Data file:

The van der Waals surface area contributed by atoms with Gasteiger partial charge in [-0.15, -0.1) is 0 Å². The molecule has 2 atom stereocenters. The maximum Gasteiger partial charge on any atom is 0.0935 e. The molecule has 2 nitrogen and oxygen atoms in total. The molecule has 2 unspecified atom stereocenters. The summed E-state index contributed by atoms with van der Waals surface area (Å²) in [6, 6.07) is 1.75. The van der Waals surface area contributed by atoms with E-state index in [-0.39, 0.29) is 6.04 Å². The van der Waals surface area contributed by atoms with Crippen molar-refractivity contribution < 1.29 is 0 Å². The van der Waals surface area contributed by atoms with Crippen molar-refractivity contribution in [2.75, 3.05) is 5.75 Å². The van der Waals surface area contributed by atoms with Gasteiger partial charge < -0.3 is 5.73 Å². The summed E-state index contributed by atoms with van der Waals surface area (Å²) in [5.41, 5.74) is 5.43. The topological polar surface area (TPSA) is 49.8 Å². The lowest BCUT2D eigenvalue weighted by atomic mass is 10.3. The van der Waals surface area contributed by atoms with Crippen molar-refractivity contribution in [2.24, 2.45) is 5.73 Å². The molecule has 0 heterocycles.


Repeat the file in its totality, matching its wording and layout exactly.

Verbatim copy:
The van der Waals surface area contributed by atoms with Gasteiger partial charge in [-0.15, -0.1) is 0 Å². The molecule has 2 atom stereocenters. The maximum Gasteiger partial charge on any atom is 0.0935 e. The molecule has 2 nitrogen and oxygen atoms in total. The molecule has 2 unspecified atom stereocenters. The summed E-state index contributed by atoms with van der Waals surface area (Å²) in [6, 6.07) is 1.75. The van der Waals surface area contributed by atoms with E-state index in [-0.39, 0.29) is 6.04 Å². The van der Waals surface area contributed by atoms with Crippen molar-refractivity contribution < 1.29 is 0 Å². The van der Waals surface area contributed by atoms with Crippen molar-refractivity contribution in [2.75, 3.05) is 5.75 Å². The van der Waals surface area contributed by atoms with Gasteiger partial charge < -0.3 is 5.73 Å². The summed E-state index contributed by atoms with van der Waals surface area (Å²) in [5.41, 5.74) is 5.43. The topological polar surface area (TPSA) is 49.8 Å². The lowest BCUT2D eigenvalue weighted by atomic mass is 10.3. The van der Waals surface area contributed by atoms with Crippen molar-refractivity contribution in [2.24, 2.45) is 5.73 Å². The molecule has 0 heterocycles.